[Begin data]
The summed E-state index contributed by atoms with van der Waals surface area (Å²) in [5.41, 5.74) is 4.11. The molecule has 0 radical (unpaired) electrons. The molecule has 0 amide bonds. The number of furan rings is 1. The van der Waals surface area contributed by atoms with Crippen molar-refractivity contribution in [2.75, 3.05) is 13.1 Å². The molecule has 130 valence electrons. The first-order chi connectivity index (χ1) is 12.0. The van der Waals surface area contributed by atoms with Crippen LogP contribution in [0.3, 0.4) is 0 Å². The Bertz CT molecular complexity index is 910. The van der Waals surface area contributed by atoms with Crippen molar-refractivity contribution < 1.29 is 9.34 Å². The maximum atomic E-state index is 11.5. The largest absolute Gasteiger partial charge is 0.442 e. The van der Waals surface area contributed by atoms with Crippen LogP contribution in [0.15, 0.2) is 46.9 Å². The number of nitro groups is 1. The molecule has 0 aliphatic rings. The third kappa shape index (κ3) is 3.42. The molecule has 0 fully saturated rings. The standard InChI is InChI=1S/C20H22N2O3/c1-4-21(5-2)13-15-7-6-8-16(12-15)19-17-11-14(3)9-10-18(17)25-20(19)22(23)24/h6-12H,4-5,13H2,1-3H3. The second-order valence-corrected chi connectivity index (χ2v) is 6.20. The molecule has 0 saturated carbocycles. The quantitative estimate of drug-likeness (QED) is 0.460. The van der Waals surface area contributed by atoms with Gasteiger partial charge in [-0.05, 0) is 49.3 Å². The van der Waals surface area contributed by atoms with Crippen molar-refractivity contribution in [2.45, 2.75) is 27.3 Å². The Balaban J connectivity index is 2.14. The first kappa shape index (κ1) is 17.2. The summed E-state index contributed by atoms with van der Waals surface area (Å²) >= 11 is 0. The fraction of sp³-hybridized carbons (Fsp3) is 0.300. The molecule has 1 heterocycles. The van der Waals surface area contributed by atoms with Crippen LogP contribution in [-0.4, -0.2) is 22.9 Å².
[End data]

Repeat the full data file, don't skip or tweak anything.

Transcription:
The summed E-state index contributed by atoms with van der Waals surface area (Å²) in [5.41, 5.74) is 4.11. The molecule has 0 radical (unpaired) electrons. The molecule has 0 amide bonds. The number of furan rings is 1. The van der Waals surface area contributed by atoms with Crippen molar-refractivity contribution in [2.75, 3.05) is 13.1 Å². The molecule has 130 valence electrons. The first-order chi connectivity index (χ1) is 12.0. The van der Waals surface area contributed by atoms with Crippen LogP contribution in [0.3, 0.4) is 0 Å². The Bertz CT molecular complexity index is 910. The van der Waals surface area contributed by atoms with Crippen molar-refractivity contribution < 1.29 is 9.34 Å². The maximum atomic E-state index is 11.5. The largest absolute Gasteiger partial charge is 0.442 e. The van der Waals surface area contributed by atoms with Crippen LogP contribution in [0.15, 0.2) is 46.9 Å². The number of nitro groups is 1. The molecule has 0 aliphatic rings. The third kappa shape index (κ3) is 3.42. The molecule has 0 fully saturated rings. The standard InChI is InChI=1S/C20H22N2O3/c1-4-21(5-2)13-15-7-6-8-16(12-15)19-17-11-14(3)9-10-18(17)25-20(19)22(23)24/h6-12H,4-5,13H2,1-3H3. The second-order valence-corrected chi connectivity index (χ2v) is 6.20. The molecule has 0 saturated carbocycles. The quantitative estimate of drug-likeness (QED) is 0.460. The van der Waals surface area contributed by atoms with Gasteiger partial charge in [-0.05, 0) is 49.3 Å². The van der Waals surface area contributed by atoms with Crippen molar-refractivity contribution in [2.45, 2.75) is 27.3 Å². The Balaban J connectivity index is 2.14. The first kappa shape index (κ1) is 17.2. The summed E-state index contributed by atoms with van der Waals surface area (Å²) >= 11 is 0. The fraction of sp³-hybridized carbons (Fsp3) is 0.300. The molecule has 1 heterocycles. The van der Waals surface area contributed by atoms with Crippen LogP contribution in [-0.4, -0.2) is 22.9 Å².